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# OpenGL ES: Texture2D and the Power of Two

, 19 Jul 2009 CPOL
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How to adjust your Texture2D object to allow any sized textures in your OpenGL ES project.

## Introduction

As most of you have figured out, OpenGL ES doesn't like textures to be non-power of two, and I really didn't want to have to force all of my textures to be powers of two before loading them into my game. This presented me with a problem that had to be solved in-code.

To really understand texture mapping in OpenGL, I had to do a lot of research. To be fair, I still don't fully understand it, although there are a few articles that do a really great job at explaining things. One of those articles is titled "OpenGL ES from the ground up" and can be located at http://iphonedevelopment.blogspot.com/2009/05/opengl-es-from-ground-up-table-of.html. Look up chapter 6 on Texture Mapping.

The problem that I was faced with, is that only powers of two can be used inside OpenGL ES, so how do you convert our texture to a power of two if it was loaded in as a 40 x 40 texture (for example)? There are several ways of doing just this, but I settled with the way Apple did it for their Texture objects, and moulded that to fit my own code. They came up with the following to convert the width and height:

```//Adjust the width and height to be a power of two.
if(( _width != 1) && ( _width & (_width - 1) )
{
i = 1;
while( (sizeToFit ? 2 * i : i) < _width)
i *= 2;
_width = i;
}

if(( _height != 1) && ( _height & (_height - 1) )
{
i = 1;
while( (sizeToFit ? 2 * i : i) < _height)
i *= 2;
_height = i;
}```

The first portion of the code will convert the width to a power of two, then the height. Since the texture will be stretched, and never shrunk, Apple had to figure out a way to shrink the texture if it became longer than the max texture size defined by `kMaxTextureSize` = 1024. The following code will do just that:

```//      scale down an image greater than the max texture size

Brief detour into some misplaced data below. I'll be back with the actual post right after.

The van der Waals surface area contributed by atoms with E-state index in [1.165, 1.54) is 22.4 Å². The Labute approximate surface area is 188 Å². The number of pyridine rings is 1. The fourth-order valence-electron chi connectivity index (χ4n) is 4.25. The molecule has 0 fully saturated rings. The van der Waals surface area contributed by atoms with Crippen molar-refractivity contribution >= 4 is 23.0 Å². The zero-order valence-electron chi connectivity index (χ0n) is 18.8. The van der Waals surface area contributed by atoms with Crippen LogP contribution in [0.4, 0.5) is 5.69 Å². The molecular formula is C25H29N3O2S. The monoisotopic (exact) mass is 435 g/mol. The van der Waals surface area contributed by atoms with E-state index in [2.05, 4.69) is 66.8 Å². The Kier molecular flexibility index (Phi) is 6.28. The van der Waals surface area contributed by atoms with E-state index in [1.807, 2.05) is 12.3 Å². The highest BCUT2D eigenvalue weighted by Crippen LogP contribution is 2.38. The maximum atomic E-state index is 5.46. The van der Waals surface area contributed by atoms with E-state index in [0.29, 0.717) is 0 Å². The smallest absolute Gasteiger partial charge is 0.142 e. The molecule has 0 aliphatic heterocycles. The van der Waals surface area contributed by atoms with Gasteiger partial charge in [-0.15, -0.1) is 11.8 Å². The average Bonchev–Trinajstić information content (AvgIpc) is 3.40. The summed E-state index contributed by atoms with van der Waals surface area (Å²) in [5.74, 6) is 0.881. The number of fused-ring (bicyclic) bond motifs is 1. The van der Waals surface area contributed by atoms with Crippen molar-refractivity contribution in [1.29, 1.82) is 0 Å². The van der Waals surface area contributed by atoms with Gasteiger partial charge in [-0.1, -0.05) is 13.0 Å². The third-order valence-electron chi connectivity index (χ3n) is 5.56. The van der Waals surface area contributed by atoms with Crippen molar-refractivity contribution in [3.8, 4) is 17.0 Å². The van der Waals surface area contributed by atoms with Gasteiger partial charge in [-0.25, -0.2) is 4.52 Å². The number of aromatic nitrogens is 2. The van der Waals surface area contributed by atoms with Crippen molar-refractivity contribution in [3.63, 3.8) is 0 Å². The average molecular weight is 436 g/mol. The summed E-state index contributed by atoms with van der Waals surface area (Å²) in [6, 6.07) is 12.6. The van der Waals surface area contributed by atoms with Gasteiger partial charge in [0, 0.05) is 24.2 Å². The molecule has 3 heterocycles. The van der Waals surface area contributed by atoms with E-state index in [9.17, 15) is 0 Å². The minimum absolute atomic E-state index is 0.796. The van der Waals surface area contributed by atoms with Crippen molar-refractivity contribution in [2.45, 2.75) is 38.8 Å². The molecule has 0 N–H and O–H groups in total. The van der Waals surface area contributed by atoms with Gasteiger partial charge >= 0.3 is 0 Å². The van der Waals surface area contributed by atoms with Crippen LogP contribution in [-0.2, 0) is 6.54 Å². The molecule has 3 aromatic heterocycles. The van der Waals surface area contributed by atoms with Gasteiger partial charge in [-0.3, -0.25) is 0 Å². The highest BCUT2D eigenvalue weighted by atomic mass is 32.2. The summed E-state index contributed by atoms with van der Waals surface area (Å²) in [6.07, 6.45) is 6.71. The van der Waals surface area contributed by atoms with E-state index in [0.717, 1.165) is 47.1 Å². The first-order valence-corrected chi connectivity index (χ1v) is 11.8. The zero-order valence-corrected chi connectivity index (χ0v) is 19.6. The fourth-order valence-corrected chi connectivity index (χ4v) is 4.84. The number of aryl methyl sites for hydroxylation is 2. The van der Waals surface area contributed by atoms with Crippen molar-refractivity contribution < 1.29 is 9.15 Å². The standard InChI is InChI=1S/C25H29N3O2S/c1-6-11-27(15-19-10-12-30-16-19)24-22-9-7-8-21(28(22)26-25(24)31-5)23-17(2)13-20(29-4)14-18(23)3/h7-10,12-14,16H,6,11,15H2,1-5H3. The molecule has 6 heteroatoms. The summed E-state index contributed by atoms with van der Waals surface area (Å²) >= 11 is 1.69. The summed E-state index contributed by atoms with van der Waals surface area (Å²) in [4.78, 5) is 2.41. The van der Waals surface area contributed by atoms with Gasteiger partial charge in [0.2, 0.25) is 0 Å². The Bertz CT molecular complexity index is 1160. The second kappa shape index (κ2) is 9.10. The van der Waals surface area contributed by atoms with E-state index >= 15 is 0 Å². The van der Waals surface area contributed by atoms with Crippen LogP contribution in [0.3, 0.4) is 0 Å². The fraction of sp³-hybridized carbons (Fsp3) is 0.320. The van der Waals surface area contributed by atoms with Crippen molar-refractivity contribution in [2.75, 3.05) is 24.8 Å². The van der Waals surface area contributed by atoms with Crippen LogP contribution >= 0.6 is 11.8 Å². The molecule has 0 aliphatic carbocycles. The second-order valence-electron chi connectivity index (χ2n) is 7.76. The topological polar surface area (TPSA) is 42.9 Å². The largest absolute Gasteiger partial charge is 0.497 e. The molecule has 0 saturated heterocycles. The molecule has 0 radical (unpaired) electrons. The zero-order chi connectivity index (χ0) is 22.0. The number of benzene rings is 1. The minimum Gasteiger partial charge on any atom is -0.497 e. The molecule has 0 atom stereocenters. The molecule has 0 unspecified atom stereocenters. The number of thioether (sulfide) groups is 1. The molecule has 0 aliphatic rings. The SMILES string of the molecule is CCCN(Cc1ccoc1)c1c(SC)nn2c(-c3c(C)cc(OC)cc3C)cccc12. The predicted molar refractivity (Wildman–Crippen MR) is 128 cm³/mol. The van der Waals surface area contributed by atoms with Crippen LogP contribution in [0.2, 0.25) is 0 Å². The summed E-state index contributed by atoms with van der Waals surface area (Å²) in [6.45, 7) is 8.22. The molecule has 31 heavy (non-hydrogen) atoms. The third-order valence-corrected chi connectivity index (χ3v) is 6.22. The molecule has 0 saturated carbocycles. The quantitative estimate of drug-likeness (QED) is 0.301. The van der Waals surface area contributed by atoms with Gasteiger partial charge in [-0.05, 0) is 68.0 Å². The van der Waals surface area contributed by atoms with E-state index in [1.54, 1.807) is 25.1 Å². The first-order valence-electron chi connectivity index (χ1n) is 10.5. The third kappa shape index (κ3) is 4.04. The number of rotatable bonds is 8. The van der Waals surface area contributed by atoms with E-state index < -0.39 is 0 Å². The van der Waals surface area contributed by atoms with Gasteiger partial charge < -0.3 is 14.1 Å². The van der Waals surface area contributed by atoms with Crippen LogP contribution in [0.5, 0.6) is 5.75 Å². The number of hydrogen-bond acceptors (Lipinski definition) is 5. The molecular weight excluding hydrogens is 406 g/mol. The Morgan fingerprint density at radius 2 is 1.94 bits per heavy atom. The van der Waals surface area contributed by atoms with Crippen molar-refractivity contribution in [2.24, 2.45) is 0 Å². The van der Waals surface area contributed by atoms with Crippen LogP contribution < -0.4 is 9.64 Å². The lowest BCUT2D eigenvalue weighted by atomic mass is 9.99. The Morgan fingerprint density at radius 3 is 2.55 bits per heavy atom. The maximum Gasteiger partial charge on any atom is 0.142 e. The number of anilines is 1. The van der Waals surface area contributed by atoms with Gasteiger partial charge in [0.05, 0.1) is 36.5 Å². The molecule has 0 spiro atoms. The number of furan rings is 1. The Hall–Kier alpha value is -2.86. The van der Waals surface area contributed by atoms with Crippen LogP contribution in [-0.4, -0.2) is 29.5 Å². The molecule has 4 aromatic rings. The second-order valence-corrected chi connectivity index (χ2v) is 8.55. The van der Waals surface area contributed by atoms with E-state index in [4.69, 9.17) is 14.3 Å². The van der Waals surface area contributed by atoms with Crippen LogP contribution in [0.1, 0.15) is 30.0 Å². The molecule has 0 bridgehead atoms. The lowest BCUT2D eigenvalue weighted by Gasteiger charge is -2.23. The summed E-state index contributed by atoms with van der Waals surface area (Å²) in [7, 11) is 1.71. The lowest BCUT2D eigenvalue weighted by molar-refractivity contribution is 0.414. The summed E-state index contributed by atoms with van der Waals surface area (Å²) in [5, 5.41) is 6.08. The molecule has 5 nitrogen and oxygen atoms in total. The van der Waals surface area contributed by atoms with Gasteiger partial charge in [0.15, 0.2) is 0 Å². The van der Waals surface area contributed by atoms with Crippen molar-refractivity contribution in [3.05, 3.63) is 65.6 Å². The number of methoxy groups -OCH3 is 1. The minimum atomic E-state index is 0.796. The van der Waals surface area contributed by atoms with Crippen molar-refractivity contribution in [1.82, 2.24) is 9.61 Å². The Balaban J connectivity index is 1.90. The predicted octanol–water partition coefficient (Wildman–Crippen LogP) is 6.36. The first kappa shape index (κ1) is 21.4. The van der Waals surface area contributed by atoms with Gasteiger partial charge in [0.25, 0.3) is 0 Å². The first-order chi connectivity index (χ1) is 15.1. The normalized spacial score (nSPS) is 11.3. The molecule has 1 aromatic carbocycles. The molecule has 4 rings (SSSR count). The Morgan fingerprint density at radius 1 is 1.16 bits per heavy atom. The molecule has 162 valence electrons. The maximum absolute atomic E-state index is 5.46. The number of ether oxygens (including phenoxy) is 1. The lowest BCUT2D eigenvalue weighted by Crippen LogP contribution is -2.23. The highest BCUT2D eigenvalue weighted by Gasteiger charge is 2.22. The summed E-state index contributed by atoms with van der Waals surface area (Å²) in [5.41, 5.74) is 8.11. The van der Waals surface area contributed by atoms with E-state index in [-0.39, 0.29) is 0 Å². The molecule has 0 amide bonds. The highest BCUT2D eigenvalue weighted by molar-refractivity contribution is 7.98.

while((_width > kMaxTextureSize) || (_height > kMaxTextureSize))
{
_width /= 2;
_height /= 2;
transform = CGAffineTransformScale(transform, 0.5, 0.5);
imageSize.x *= 0.5;
imageSize.y *= 0.5;
}```

The "`transform`" is nothing more than a `CGAffineTransform` (Core Graphics). So, now that you've glanced over the code, you remember in the article where Jeff was talking about S and T coordinates? We'll take care of those like this:

```_maxS = imageSize.x / (float)_width;
_maxT = imageSize.y / (float)_height;```

This will give us a number between 0 and 1 which can be used in our `textureCoordinates[]` for drawing. This should only render the portion of the texture that has the data we wish to make it to the screen, and not the padding we added to ensure it was a power of two.

While I am still learning OpenGL, I figured that a lot of people would be interested in the following solution... especially if you had done what I had, and thrown out the Apples `Texture2D` class while working on iPhone OpenGL applications. The full source code to the `Texture2D`, `TextureManager`, and any other class used by my C++ iPhone Engine can be found at http://code.google.com/p/djinnengine.

Hope this was informative! If anyone has any further information that would be useful, feel free to comment!

Happy coding everyone!

## History

• 19th July, 2009: Initial post

## About the Author

United States
No Biography provided

## Comments and Discussions

 First Prev Next
 Why not using Texture atlas instead? Simone Serponi 12-Oct-09 0:11
 Faster way to find next power of two JeanLuc_ 19-Jul-09 13:18
 Re: Faster way to find next power of two Craig Giles 19-Jul-09 17:47
 Re: Faster way to find next power of two cmk 19-Jul-09 19:33
 Re: Faster way to find next power of two yarp 20-Jul-09 0:11
 Last Visit: 31-Dec-99 19:00     Last Update: 26-Apr-15 2:37 Refresh 1

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Article Copyright 2009 by Craig Giles